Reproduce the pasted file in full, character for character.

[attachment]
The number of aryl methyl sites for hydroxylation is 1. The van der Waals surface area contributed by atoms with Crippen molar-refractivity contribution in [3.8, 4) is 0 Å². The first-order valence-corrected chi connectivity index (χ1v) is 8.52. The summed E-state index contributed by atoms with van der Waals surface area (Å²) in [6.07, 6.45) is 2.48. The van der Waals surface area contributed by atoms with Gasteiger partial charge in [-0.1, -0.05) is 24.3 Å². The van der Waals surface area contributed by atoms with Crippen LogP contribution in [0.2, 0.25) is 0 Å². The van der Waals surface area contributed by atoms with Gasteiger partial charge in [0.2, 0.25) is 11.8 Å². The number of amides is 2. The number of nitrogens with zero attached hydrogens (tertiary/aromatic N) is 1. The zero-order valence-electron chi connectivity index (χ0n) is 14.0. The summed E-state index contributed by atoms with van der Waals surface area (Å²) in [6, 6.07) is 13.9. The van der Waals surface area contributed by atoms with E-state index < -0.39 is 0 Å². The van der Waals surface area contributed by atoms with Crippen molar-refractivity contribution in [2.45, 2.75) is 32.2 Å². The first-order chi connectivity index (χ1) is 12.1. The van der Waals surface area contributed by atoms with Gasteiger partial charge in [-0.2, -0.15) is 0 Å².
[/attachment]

The number of aryl methyl sites for hydroxylation is 1. The van der Waals surface area contributed by atoms with Crippen molar-refractivity contribution in [3.8, 4) is 0 Å². The first-order valence-corrected chi connectivity index (χ1v) is 8.52. The summed E-state index contributed by atoms with van der Waals surface area (Å²) in [6.07, 6.45) is 2.48. The van der Waals surface area contributed by atoms with Gasteiger partial charge in [-0.1, -0.05) is 24.3 Å². The van der Waals surface area contributed by atoms with Crippen LogP contribution in [0.2, 0.25) is 0 Å². The van der Waals surface area contributed by atoms with Gasteiger partial charge in [0.2, 0.25) is 11.8 Å². The number of amides is 2. The number of nitrogens with zero attached hydrogens (tertiary/aromatic N) is 1. The zero-order valence-electron chi connectivity index (χ0n) is 14.0. The summed E-state index contributed by atoms with van der Waals surface area (Å²) in [6, 6.07) is 13.9. The van der Waals surface area contributed by atoms with E-state index < -0.39 is 0 Å². The van der Waals surface area contributed by atoms with Crippen molar-refractivity contribution in [2.45, 2.75) is 32.2 Å². The first-order chi connectivity index (χ1) is 12.1. The van der Waals surface area contributed by atoms with Gasteiger partial charge in [-0.2, -0.15) is 0 Å².